When there are delin­quent own­ers in a condo as­so­ci­a­tion, ev­ery­one has to pay ex­tra for as­sess­ments

Sun Sentinel Broward Edition - Homespot - Broward East - - CONDO & H.O.A. LAW -

Michael Bo­gen de­votes his le­gal prac­tice to rep­re­sent­ing hun­dreds of con­do­minium and home­owner as­so­ci­a­tions. Bo­gen, who is ad­mit­ted to prac­tice law in Florida, Wash­ing­ton, D.C., and Ne­vada, also is ad­mit­ted be­fore the United States District Court in the South­ern and Middle Dis­tricts of Florida. He is as­sis­tant ex­ec­u­tive di­rec­tor of the Condo Coun­cil, which pro­vides education to over 1,000 as­so­ci­a­tion mem­bers.

EMAIL: col­umn@Condo Law.com We are look­ing to pur­chase a condo in an as­so­ci­a­tion that is dog friendly. How­ever, not many condo as­so­ci­a­tions al­low pets. My hus­band does have a dog des­ig­nated as an emo­tional sup­port an­i­mal, yet, our se­cond dog is not an emo­tional sup­port an­i­mal. Must the board al­low both dogs since one of them is con­sid­ered an emo­tional sup­port an­i­mal? If an owner or renter presents the as­so­ci­a­tion with a let­ter from their treat­ing physi­cian, psy­chol­o­gist, or so­cial worker, which states that the owner or renter re­quires the dog be­cause the owner/renter has a dis­abil­ity whose “ma­jor life ac­tiv­i­ties” are af­fected by the dis­abil­ity, and the dog helps al­le­vi­ate any af­fected “ma­jor life ac­tiv­i­ties,” the dog should be al­lowed by the board. “Ma­jor life ac­tiv­i­ties” in­clude ev­ery­day ac­tiv­i­ties such as eat­ing, sleep­ing, walk­ing, and other ba­sic ev­ery­day func­tions. If you have a doc­tor’s let­ter for only one dog, then the board should only ap­prove the one dog.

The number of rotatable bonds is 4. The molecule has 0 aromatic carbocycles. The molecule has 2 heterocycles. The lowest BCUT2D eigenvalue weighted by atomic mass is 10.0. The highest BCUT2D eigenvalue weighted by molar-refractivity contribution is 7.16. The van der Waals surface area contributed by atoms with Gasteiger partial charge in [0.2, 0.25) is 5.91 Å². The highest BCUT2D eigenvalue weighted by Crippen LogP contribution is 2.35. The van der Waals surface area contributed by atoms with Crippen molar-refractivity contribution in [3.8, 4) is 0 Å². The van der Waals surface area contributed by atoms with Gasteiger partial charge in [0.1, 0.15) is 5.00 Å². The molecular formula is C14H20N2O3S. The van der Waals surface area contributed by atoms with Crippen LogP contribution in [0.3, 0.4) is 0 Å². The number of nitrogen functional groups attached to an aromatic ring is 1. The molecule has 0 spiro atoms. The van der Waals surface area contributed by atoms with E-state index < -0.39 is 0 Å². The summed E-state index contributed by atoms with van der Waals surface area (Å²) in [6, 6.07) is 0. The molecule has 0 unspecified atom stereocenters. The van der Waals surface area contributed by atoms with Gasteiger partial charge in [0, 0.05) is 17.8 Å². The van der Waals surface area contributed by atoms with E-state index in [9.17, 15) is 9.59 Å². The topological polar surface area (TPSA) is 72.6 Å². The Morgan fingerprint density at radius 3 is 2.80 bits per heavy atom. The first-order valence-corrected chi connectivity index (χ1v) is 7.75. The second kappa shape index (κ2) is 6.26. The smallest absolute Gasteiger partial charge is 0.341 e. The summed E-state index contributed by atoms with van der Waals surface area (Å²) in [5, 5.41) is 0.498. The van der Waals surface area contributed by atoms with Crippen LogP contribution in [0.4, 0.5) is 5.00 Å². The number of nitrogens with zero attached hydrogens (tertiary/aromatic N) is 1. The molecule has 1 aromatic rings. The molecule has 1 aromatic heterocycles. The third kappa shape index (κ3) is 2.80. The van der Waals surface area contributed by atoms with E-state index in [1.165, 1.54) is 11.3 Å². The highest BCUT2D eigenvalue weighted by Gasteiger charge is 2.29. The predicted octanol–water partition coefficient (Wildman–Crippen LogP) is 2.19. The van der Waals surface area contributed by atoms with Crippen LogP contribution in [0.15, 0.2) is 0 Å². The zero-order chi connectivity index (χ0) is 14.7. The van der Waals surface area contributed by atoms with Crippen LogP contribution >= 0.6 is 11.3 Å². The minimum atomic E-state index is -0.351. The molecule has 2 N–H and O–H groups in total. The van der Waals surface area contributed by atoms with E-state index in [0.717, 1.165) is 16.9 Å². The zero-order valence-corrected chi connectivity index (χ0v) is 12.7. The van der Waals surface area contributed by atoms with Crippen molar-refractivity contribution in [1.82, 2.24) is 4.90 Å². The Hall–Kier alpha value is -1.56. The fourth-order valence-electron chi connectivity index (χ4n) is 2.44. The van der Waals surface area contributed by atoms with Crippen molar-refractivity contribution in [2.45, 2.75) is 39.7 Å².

mort­gage on my prop­erty? Legally, a re­verse mort­gage is treated the same as a pur­chase money mort­gage or “reg­u­lar” mort­gage. A pur­chase money mort­gage is a loan given to you to pur­chase the prop­erty. A re­verse mort­gage is money given to you in ex­change for your prom­ise to give your prop­erty to a bank once you ei­ther move out or ex­pire. Some as­so­ci­a­tions’ gov­ern­ing doc­u­ments have pro­vi­sions that re­quire any owner to ob­tain prior ap­proval from the board of di­rec­tors be­fore ob­tain­ing a re­verse mort­gage. As a re­sult, there is no spe­cific an­swer Imay give to you other than look for a clause in your as­so­ci­a­tion’s gov­ern­ing doc­u­ments, or have your at­tor­ney an­a­lyze your as­so­ci­a­tion’s gov­ern­ing doc­u­ments. We have many units that are delin­quent in the pay­ment of their monthly as­sess­ments. As a re­sult, the board passed a bud­get that in­creases ev­ery­one else’s monthly as­sess­ments. The board stated this had to be done to make up for the short­age due to all of the delin­quent units. Is this le­gal? If the as­so­ci­a­tion’s in­come gets smaller and smaller, the as­so­ci­a­tion has to get its money from some­where. That “some­where” is the non-delin­quent own­ers. When there are delin­quent own­ers, all of the other own­ers gen­er­ally have to pay ex­tra to make up for that short­age. Un­for­tu­nately, this has been hap­pen­ing ev­ery­where.

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